Helping to organize the Ann Arbor Mini Maker Faire is one of the most rewarding volunteer experiences I have ever had. I get to do all of these things by being part of such a diverse, passionate community. The best part is I get to see and experience first-hand all the awesome makers who come together from our area each year.

The best part about a Maker Faire is that it’s hands on.  You don’t just walk away with great ideas, you walk away with new skills. Everyone who exhibits is there to teach you something and share their experiences and ideas with you. I’d like to give you a few examples of awesome makers from last year’s faire with quotes from our own community members about what a Maker Faire is all about to them. A whole bunch of people participate in this: maker communities in Lansing, artists, hobbyists, entrepreneurs, and community organizations like the Ann Arbor District Library and the Hands On Museum.

We had some of our youngest mini Makers at this year’s faire. One was this awesome kid (Joey Simon) and his family who came with huge minecraft models they’d made out of paper. The son had attended Mini Maker Faires in the past but this year he was ready to be a maker.
His parents helped him out and he spent the whole day teaching other kids how to build these models. It was teamwork at its best.

Common Cycle also came to the faire this last year and set up their bike repair stand. They teach folks how to fix their bikes so that they can feel more confident riding and have great bike riding experiences. They’re just one example of the many other organizations in our area, like Nerd Nite, that are passionate about sharing what they know with others to support their community.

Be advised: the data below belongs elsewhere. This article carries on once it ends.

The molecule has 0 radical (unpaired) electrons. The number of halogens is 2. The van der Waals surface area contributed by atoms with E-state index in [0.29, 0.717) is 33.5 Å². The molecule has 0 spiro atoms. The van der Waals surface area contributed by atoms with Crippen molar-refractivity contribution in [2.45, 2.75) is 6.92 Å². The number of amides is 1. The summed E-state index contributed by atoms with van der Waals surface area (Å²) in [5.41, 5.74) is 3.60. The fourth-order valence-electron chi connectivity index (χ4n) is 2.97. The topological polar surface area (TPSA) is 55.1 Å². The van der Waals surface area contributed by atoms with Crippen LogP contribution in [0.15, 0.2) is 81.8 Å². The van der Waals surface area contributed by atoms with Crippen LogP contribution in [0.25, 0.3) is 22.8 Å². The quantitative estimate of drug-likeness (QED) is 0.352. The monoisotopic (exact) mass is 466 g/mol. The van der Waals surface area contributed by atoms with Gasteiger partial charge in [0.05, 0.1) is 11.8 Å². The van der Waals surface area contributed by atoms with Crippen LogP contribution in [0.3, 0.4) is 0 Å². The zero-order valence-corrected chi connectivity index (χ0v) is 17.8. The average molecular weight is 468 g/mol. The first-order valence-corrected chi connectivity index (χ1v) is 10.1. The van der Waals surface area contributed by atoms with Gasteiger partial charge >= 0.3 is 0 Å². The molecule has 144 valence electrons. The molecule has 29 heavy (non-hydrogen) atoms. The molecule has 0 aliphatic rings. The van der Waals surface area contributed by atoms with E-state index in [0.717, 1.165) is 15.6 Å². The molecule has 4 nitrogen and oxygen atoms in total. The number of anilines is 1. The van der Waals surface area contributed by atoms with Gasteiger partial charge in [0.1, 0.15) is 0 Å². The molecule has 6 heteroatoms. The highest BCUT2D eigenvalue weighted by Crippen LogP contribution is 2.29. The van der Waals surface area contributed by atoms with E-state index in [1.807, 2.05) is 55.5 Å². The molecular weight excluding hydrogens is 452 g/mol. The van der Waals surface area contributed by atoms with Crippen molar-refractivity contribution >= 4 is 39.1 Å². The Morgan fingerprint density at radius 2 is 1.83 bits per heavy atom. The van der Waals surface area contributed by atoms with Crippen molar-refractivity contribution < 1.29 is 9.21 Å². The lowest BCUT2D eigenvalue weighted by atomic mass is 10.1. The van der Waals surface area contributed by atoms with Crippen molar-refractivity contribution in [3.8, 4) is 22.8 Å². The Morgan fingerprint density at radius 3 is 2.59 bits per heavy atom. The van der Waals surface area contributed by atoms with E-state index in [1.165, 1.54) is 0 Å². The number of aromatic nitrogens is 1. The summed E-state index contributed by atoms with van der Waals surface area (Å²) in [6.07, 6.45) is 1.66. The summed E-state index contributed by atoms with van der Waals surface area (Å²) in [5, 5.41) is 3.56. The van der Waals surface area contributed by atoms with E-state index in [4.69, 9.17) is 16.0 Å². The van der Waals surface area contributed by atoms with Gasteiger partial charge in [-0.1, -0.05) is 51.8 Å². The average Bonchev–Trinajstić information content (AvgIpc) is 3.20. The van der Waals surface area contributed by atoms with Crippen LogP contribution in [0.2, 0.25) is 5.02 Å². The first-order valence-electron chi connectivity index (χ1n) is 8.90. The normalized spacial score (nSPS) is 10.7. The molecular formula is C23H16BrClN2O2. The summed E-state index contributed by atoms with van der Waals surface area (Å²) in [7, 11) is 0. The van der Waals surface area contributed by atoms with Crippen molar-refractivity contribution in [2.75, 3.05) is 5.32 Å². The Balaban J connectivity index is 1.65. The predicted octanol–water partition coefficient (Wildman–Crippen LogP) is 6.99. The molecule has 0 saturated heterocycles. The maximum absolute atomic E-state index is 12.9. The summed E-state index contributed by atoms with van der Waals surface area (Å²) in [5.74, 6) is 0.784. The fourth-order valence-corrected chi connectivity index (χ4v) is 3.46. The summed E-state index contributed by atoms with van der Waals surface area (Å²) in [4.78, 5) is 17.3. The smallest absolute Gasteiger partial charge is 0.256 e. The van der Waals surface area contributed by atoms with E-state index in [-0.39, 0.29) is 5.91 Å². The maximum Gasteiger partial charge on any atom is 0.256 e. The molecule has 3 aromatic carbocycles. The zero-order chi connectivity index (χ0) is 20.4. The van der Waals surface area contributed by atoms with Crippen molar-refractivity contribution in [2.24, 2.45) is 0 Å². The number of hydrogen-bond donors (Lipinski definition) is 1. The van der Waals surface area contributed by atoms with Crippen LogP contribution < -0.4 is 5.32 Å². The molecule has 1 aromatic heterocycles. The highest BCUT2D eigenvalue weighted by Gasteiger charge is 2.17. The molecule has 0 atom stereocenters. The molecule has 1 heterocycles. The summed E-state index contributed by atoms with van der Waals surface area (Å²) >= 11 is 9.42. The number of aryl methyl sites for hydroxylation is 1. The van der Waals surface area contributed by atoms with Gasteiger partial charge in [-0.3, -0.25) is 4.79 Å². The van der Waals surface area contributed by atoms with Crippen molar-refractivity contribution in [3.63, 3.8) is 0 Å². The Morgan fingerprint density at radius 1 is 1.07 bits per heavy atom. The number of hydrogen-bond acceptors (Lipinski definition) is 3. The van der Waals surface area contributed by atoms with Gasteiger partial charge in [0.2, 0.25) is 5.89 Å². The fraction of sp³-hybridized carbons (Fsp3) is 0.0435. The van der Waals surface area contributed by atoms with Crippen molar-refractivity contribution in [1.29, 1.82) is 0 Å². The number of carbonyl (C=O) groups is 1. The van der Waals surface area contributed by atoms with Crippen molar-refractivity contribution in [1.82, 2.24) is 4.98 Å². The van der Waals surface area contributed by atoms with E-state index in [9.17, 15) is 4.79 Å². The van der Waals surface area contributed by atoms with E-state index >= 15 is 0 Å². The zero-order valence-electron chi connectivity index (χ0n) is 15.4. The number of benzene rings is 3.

Finally, we always have folks like Michael Flynn, who could be called a scientist artist inventor. He brings things like the cloud bean to Mini Maker Faires that are pure whimsy and science at its most beautiful. He created this out at Maker Works, which is a big makerspace that supports the Ann Arbor Mini Maker Faire each year. It was pure delight to hang out in the cloud bean and to watch kids get really excited about the wonders of science, creativity and invention.

All of our faires are put on by volunteers from the community of Makers. We have folks who help from Go Tech, from Maker Works, from A2Geeks, ShopBot, and other groups. There are about four of us who are core organizers and we always feature a call for volunteers to help closer to the faire’s date. It takes probably 9 months to organize. We have to review and approve our contract with Make Media. We have to get sponsors (we think it’s really important that our Faire is free!) We have to secure dates for our location (new as of last year). Get insurance and sign lots of contacts. We have to reach out to makers, attendees, and stay on top of communications. We could use some help with this.
We have to reach out to all area schools. Then we just have to make it happen: choosing the makers who will exhibit, getting all the contracts together, map out the booths, organize the speakers. Finally, we open the doors and let the magic happen.

So that’s why I love the Ann Arbor Mini Maker Faire and I hope you are excited to join us this year. We’re still taking applications for makers, through the 25th. Looking for folks to spread the word about coming to the Faire (it’s free and family fun!) Looking for volunteers to help with the set up and day of activities.